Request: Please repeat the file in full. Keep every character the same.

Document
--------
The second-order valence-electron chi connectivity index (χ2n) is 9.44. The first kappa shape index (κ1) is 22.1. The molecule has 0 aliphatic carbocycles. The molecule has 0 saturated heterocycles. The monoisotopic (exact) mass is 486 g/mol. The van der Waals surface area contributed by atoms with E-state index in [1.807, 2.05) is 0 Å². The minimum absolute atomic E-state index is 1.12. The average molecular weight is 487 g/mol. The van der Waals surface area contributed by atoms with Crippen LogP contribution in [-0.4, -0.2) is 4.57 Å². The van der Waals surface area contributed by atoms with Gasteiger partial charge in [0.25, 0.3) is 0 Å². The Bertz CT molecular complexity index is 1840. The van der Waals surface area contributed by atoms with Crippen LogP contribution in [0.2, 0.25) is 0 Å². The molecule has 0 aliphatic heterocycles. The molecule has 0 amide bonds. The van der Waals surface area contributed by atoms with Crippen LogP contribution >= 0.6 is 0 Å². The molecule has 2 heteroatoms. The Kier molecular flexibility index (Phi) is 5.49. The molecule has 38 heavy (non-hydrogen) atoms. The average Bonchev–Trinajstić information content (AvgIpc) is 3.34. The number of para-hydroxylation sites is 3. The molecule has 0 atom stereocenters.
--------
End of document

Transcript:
The second-order valence-electron chi connectivity index (χ2n) is 9.44. The first kappa shape index (κ1) is 22.1. The molecule has 0 aliphatic carbocycles. The molecule has 0 saturated heterocycles. The monoisotopic (exact) mass is 486 g/mol. The van der Waals surface area contributed by atoms with E-state index in [1.807, 2.05) is 0 Å². The minimum absolute atomic E-state index is 1.12. The average molecular weight is 487 g/mol. The van der Waals surface area contributed by atoms with Crippen LogP contribution in [-0.4, -0.2) is 4.57 Å². The van der Waals surface area contributed by atoms with Gasteiger partial charge in [0.25, 0.3) is 0 Å². The Bertz CT molecular complexity index is 1840. The van der Waals surface area contributed by atoms with Crippen LogP contribution in [0.2, 0.25) is 0 Å². The molecule has 0 aliphatic heterocycles. The molecule has 0 amide bonds. The van der Waals surface area contributed by atoms with Crippen LogP contribution >= 0.6 is 0 Å². The molecule has 2 heteroatoms. The Kier molecular flexibility index (Phi) is 5.49. The molecule has 38 heavy (non-hydrogen) atoms. The average Bonchev–Trinajstić information content (AvgIpc) is 3.34. The number of para-hydroxylation sites is 3. The molecule has 0 atom stereocenters.